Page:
Watching muscles in action 

Geometry is an integral part of living structures. “Shape and form” defines function all the way from molecules to muscle architectures in multi-cellular animals. Intrigued by my previous foldscope adventures of looking at a head of an ant; this time I decided to find more “wrigling things” in the water. I am just amazed to the how muscles attach in complex geometry and are triggered in a perfect pattern to work together and perform a very specific function. The engineers doing “soft robotics” really have a long way to go. All the more reason to start in a field. 

Here I caught a wriggling worm in a fresh water stream in Kirkwood (a Lake Tahoe region). I was fascinated by things in this pond because the temperature was freezing; in fact the water actually had a layer of ice on the water itself. 

   

  

 

I brought some samples back and woke up Dino and Adrien Bos. Jim joined in a little bit (you can hear all our voices in excitement in this video). 

  

Here is some brightfield data we collected. Watch till the end – when you get to see the fabulous muscle contractions; 100’s of muscles contracting in a coordinated fashion to give rise to a specific pattern. They are prt of the head – I was really hoping that this little monster eats something alive in the foldscope so we could see the head operating in action.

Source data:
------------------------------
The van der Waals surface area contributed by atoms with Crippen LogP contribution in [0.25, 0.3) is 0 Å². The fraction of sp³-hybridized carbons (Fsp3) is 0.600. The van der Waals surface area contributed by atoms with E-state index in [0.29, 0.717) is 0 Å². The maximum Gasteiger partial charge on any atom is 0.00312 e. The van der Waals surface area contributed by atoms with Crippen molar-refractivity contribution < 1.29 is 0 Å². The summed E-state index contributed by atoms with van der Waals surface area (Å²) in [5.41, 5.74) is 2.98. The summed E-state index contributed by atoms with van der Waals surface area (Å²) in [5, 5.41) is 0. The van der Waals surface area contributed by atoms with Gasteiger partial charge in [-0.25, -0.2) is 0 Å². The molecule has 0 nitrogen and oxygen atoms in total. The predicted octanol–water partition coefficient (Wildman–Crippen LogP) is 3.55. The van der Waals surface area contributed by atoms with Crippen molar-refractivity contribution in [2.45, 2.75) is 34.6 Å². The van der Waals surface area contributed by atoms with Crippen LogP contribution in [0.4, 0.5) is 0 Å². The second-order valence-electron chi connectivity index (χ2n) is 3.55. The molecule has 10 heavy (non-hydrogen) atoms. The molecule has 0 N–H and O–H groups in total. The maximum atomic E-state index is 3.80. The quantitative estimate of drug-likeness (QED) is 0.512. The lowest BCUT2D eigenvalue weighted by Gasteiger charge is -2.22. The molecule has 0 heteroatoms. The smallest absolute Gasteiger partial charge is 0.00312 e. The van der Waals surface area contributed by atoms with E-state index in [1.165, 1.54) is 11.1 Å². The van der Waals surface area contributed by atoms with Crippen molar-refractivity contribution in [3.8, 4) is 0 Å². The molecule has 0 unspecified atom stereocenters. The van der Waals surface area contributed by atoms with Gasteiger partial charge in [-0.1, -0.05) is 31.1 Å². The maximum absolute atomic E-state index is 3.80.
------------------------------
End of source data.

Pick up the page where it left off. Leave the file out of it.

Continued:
Enjoy the video. If you know the genus or anything more about this species; please share in comments below. What was peculiar is the fact that the head was heavily pigmented brown; although the rest of the body is pure white. That’s how i picked it up initially. 

Cheers 

Manu

2 Comments Add yours

  1. laksiyer says:

    Amazing video. How the muscles move at that temperature! My local expert tells me that it is an insect larva, most likely a dipteran or a beetle.

  2. Manu Prakash says:

    @laksiyer: Yes – exactly. I am telling. You; the water was freezing to an extent that it had a layer of ice already covering everything. And I saw this thing wrigling on a sheet of ice. I wish I had kept it for long – since the head cuticle had jaws (very much like mandibles); and I was confused how can a worm have such specific mandibles (insect like) – so your theory of an insect larvae makes so much sense.

    What is the coldest temperatures insects can still move and adapt to. I know some arctic spiders – but these highly adaptive things might be more common than we think.

    Cheers
    Manu

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